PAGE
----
After 2,500 Years, Music on Acropolis’ South Side

For the first time after 2,500 years the south slope of the Acropolis will once again echo the works of Aeschylus and music. Next to one of the most ancient theaters of Athens, the Theatre of Dionysus, Megaron Mousikis (Athens Concert Hall) in conjunction with local NGO Diazoma is hosting a free concert on Sept. 22 at 8 p.m. to honor those working on the restoration of the Acropolis, the Parthenon and the ancient theaters.

The much expected concert will feature the works of Iannis Xenakis, Psapfa, George Kouroupos’ Monologue from Prometheus Bound by Aeschylus (translation Panos Moullas) first global launch, Antonio Vivaldi’s The Dance of the Muses, Christoph Willibald Gluck’s Che farò senza Euridice from the opera Orpheus and Eurydice, Vivaldi’s Siam Navi from the opera Olympiad, and Gluck’s Vieni, Appaga Il Tuo Consorte, a duet from the opera Orpheus and Eurydice.

Soprano Myrsini Margaritis, mezzosoprano Irene Karayianni, bass-baritone Tasos Apostolou and percussionist Dimitris Dessyllas will sing the audience through the night. Camerata – Orchestra of Friends of Music will play under the guidance of conductor George Petrou. The major sponsor of the Orchestra 2011-2013 is the Alexander Onassis Foundation. The concert is free to those who receive a voucher (limited number) from the Athens Concert Hall box office.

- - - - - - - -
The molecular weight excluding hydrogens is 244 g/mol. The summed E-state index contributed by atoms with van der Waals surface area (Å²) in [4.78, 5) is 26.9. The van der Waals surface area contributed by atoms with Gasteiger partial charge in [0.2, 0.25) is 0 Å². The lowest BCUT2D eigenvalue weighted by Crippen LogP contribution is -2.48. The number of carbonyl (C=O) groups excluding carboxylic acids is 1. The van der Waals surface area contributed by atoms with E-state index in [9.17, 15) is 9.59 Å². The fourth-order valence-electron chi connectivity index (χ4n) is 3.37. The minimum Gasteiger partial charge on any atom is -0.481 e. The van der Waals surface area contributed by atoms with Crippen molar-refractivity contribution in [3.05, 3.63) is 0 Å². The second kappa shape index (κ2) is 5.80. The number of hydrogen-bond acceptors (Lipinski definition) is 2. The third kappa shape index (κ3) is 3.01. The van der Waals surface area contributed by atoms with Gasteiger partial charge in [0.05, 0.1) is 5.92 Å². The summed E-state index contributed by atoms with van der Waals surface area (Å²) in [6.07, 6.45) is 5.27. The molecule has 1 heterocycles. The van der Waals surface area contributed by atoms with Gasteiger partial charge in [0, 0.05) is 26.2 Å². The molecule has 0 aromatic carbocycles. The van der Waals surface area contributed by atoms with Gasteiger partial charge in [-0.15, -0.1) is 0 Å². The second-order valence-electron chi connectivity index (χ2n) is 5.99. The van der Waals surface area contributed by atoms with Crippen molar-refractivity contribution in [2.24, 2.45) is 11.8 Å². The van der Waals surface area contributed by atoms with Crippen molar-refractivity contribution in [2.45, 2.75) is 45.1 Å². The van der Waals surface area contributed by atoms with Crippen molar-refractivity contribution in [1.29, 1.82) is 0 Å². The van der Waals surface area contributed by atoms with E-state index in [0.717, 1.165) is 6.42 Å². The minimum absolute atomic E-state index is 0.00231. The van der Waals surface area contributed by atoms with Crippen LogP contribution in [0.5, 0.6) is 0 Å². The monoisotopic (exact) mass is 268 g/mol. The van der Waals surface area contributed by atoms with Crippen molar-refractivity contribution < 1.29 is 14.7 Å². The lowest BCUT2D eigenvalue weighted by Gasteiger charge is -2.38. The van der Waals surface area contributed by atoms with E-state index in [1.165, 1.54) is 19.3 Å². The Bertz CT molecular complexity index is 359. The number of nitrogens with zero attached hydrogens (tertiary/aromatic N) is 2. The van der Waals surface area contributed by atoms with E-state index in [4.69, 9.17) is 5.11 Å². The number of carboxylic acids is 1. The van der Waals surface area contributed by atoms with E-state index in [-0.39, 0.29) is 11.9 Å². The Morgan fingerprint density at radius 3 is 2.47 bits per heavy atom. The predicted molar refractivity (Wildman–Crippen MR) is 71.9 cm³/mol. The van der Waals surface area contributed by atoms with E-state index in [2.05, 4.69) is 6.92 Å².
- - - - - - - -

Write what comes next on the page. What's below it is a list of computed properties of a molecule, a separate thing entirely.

1.  Our focus is still in wrong direction. We need to be directing our energies not on more tourism but on technology. I’d love if Greek reporter started doing more stories on Greeks involved in technology and manufacturing. We cannot survive as a country if we don’t move in that direction. Technology will bring us the wealth and tools necessary to protect our homeland.


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